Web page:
by Tom Sheehan
Letter to My Sweet-smelling Woman Waiting
Ah sweet marrow ganglia matter of mind what inviolable pleasure
brings me to my typer this time of night in the moonspill mooncream
what draws me this way and that from my outer to my inner am I all
questions in this mushrooming quiet and dark of night this sound of
dead foxes hanging thinly with leaves the den not returned to mother
hunted while hunting and dogged down this deep of night this dread
of sleeping while my mind can still move its way over the wave of
things can extrapolate conjure figment articulate touch smell know
once again the musk I could die for right now this instant this eternity
for my nares have the memory of fingers and the dry pulp beneath my
nails is your residue of love I cannot manicure away ashes of our fire.
I see suck words on lips I see the drip of syllables phonetics of some word
rock buried in you as deeply as mine sunless and miles deep past the six
hundred miles an hour that our impulses travel from mind to extremities of
selves to fingers of satisfaction to fingers knowledge to lips say to eyes move
to pits of breast set into teeth like caraway seeds (oh I love the working memory
as my tongue worries a pit like a cavity beginning –I form words for you at the
touch) what tangible ghost of nights past is near me touching like grass or a
spider web not quite there who the spirit travels its hands and lips and words
against my ears my self my all as if Chapman’s Homer has its speech and
touches to me I, I am alone atop Darien this abominable night though I have
shares and am shared oh shared by madness oh stung by stars and simple grass.
Oh, listen believe me daughter of words holder of the precious word rock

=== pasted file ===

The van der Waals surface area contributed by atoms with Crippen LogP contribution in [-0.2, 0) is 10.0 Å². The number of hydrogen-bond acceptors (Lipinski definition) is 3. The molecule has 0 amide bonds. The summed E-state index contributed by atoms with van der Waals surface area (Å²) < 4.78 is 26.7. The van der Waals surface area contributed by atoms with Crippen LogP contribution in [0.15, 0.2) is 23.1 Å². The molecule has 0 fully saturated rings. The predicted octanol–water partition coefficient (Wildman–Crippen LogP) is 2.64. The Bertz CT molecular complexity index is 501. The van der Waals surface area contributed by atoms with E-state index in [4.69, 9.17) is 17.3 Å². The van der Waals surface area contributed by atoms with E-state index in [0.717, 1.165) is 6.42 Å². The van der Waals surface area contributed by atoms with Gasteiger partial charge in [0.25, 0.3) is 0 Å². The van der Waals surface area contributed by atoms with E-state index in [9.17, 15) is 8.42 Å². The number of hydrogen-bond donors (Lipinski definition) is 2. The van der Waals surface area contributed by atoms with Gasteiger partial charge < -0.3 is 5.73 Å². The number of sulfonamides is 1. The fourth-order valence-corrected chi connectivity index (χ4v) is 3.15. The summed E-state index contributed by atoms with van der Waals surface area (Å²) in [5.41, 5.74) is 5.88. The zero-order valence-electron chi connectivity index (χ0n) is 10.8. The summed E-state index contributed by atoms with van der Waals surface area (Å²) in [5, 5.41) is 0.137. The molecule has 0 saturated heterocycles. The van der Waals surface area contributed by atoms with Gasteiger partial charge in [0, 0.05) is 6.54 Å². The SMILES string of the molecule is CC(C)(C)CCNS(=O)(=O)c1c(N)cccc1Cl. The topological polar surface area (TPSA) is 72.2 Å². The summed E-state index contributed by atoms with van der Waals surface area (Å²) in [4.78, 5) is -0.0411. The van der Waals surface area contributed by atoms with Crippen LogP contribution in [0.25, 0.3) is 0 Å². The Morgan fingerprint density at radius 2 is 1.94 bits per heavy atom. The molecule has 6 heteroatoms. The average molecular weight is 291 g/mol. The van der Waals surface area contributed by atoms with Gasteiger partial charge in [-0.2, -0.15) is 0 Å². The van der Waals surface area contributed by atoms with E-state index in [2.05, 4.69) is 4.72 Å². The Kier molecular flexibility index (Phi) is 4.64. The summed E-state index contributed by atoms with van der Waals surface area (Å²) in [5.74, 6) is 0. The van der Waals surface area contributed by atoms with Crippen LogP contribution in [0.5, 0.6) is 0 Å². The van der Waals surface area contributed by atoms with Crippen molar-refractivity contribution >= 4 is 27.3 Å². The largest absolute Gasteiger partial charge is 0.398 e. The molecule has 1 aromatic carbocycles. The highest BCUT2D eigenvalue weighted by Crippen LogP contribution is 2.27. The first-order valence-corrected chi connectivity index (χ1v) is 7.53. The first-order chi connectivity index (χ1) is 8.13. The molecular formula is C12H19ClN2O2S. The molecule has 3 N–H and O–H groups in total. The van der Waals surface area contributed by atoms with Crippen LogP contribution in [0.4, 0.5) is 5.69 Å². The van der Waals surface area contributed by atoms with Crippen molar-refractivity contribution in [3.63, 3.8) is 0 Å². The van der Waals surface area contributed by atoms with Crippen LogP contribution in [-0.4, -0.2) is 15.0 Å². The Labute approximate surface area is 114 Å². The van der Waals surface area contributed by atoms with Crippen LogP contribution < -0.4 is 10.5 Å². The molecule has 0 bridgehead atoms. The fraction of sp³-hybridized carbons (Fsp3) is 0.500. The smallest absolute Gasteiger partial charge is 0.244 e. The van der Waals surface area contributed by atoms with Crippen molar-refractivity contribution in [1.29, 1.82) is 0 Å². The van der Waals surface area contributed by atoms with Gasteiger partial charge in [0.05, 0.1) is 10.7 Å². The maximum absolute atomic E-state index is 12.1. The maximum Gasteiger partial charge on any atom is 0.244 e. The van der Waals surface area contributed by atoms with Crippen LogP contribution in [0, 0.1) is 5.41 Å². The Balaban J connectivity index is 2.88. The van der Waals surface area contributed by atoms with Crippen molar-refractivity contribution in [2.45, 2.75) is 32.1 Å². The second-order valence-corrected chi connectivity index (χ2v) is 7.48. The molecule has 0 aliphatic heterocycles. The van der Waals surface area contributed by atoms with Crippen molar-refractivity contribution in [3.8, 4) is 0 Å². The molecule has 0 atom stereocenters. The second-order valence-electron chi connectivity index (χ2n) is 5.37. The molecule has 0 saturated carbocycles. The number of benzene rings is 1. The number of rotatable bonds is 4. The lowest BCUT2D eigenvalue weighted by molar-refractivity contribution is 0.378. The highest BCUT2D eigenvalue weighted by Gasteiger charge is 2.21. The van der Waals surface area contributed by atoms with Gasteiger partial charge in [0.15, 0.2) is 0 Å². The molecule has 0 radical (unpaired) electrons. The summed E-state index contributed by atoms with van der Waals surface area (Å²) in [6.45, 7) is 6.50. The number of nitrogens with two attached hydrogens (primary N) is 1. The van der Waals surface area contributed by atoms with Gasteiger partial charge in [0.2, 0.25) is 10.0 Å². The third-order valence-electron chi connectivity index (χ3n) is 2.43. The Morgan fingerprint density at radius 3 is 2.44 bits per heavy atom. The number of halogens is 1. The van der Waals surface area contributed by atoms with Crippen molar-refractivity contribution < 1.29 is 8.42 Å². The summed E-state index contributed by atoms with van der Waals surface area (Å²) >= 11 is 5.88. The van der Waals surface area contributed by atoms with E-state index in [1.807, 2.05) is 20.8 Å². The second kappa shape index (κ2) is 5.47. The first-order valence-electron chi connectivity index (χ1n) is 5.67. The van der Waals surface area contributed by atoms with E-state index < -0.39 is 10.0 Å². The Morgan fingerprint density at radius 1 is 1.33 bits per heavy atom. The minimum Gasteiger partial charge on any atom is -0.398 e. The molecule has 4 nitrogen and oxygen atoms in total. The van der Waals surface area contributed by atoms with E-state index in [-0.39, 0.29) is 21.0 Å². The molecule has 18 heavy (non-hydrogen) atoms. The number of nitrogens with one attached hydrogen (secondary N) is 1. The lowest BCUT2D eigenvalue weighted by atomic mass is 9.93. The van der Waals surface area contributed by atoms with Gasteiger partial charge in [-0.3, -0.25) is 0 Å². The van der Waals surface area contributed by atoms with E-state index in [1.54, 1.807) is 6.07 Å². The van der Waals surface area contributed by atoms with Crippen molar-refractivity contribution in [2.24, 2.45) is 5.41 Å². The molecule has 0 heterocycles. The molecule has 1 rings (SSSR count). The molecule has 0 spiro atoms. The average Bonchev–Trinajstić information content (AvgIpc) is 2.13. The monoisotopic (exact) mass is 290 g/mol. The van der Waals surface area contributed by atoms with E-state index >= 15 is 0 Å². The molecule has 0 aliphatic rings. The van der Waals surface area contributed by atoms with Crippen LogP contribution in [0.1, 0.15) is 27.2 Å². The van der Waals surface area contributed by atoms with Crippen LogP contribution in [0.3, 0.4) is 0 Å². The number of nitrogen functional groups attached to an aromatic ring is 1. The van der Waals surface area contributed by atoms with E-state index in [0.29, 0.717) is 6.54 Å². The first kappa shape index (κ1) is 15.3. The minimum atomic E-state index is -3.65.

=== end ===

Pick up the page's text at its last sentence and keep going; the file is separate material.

I am moonmaster starriser suncatcher burster of cometing yea a farmer plug-
ging word songs but a listener of your night watches walker of your dreams
the evil-doer doing done that far thin voice of a star moving on you oh dream
death at morning light Ah it is lonely the fox is dead I hear the dogs cry above
the clash of leaves the horn empties its wail on wind the den not returned to
the young wait cold and hungry the burrow walls close in in cool pneumatics
the ferret comes slowly at first teasing his mouth waters saliva runs oozing like
sperm his back arches he tingles Oh love I’d love to come to your mouth to have
your lips holding me is volcanic thought furnacing the blade of your tongue is
ever merciless why are you so unkind to me why cut memory’s cut do my veins
intrigue you my capillaries crawl like others crawl except when you loose your
tongue You are mad! mad! but I bid you I bid you come at me once all mouth,
all imagination all energy I would know no other night nor own one I am doomed
pusher of thought darer of deeds worder of words I am doomed who such lip when
such thigh take the angle of my eye lest I lose that nearing breast bring your mouth
where you’ve caressed use your tongue as gallant blade my private parts to invade.
I moonmaster master of words roper of stars brander of herds of Pegasus flock beg
your tongue talk let it be known beneath your bone I love your curves and wanting
nerves Sleep comes now sifting through me pushing its delights into the barest ends
of me the torture of a sugar remembered thighs intersect triangle of nerves coming
away slowly as a rusty sled downhill excruciatingly lovely from the pitch of parting
Once I shot at a doe and oh! I missed! I missed!
Getting Crushed That Side of Midnight,
Two Roads Taken One at A Time,
Dimensions of A barrier,
And always it is this Gift-giver, this woman from the